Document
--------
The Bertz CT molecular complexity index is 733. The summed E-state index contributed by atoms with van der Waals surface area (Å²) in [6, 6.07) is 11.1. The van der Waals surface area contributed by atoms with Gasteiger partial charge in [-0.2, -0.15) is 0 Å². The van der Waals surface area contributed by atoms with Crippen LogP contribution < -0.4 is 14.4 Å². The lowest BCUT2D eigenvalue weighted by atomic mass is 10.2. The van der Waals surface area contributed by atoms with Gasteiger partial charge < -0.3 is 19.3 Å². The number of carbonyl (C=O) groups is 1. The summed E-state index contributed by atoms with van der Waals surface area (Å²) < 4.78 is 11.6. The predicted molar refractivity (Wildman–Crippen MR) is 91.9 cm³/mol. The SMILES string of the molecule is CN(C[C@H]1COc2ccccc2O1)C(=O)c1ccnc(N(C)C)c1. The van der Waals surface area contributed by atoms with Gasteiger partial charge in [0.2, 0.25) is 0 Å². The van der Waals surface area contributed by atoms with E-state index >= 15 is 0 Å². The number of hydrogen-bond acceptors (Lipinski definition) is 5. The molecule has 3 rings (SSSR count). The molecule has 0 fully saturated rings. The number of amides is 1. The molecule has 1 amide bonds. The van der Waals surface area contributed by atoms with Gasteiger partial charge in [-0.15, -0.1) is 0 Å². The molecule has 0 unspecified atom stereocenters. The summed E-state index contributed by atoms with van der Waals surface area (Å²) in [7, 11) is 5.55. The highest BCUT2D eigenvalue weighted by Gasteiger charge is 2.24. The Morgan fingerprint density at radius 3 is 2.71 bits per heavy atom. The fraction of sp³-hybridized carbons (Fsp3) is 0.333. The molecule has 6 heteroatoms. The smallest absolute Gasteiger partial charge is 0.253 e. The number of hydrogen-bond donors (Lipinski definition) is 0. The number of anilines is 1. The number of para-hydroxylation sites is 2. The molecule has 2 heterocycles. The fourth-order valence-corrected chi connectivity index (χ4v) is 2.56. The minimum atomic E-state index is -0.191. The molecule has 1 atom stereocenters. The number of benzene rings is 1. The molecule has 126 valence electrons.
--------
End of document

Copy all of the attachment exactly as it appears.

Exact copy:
The Bertz CT molecular complexity index is 733. The summed E-state index contributed by atoms with van der Waals surface area (Å²) in [6, 6.07) is 11.1. The van der Waals surface area contributed by atoms with Gasteiger partial charge in [-0.2, -0.15) is 0 Å². The van der Waals surface area contributed by atoms with Crippen LogP contribution < -0.4 is 14.4 Å². The lowest BCUT2D eigenvalue weighted by atomic mass is 10.2. The van der Waals surface area contributed by atoms with Gasteiger partial charge < -0.3 is 19.3 Å². The number of carbonyl (C=O) groups is 1. The summed E-state index contributed by atoms with van der Waals surface area (Å²) < 4.78 is 11.6. The predicted molar refractivity (Wildman–Crippen MR) is 91.9 cm³/mol. The SMILES string of the molecule is CN(C[C@H]1COc2ccccc2O1)C(=O)c1ccnc(N(C)C)c1. The van der Waals surface area contributed by atoms with Gasteiger partial charge in [0.2, 0.25) is 0 Å². The van der Waals surface area contributed by atoms with E-state index >= 15 is 0 Å². The number of hydrogen-bond acceptors (Lipinski definition) is 5. The molecule has 3 rings (SSSR count). The molecule has 0 fully saturated rings. The number of amides is 1. The molecule has 1 amide bonds. The van der Waals surface area contributed by atoms with Gasteiger partial charge in [-0.15, -0.1) is 0 Å². The molecule has 0 unspecified atom stereocenters. The summed E-state index contributed by atoms with van der Waals surface area (Å²) in [7, 11) is 5.55. The highest BCUT2D eigenvalue weighted by Gasteiger charge is 2.24. The Morgan fingerprint density at radius 3 is 2.71 bits per heavy atom. The fraction of sp³-hybridized carbons (Fsp3) is 0.333. The molecule has 6 heteroatoms. The smallest absolute Gasteiger partial charge is 0.253 e. The number of hydrogen-bond donors (Lipinski definition) is 0. The number of anilines is 1. The number of para-hydroxylation sites is 2. The molecule has 2 heterocycles. The fourth-order valence-corrected chi connectivity index (χ4v) is 2.56. The minimum atomic E-state index is -0.191. The molecule has 1 atom stereocenters. The number of benzene rings is 1. The molecule has 126 valence electrons.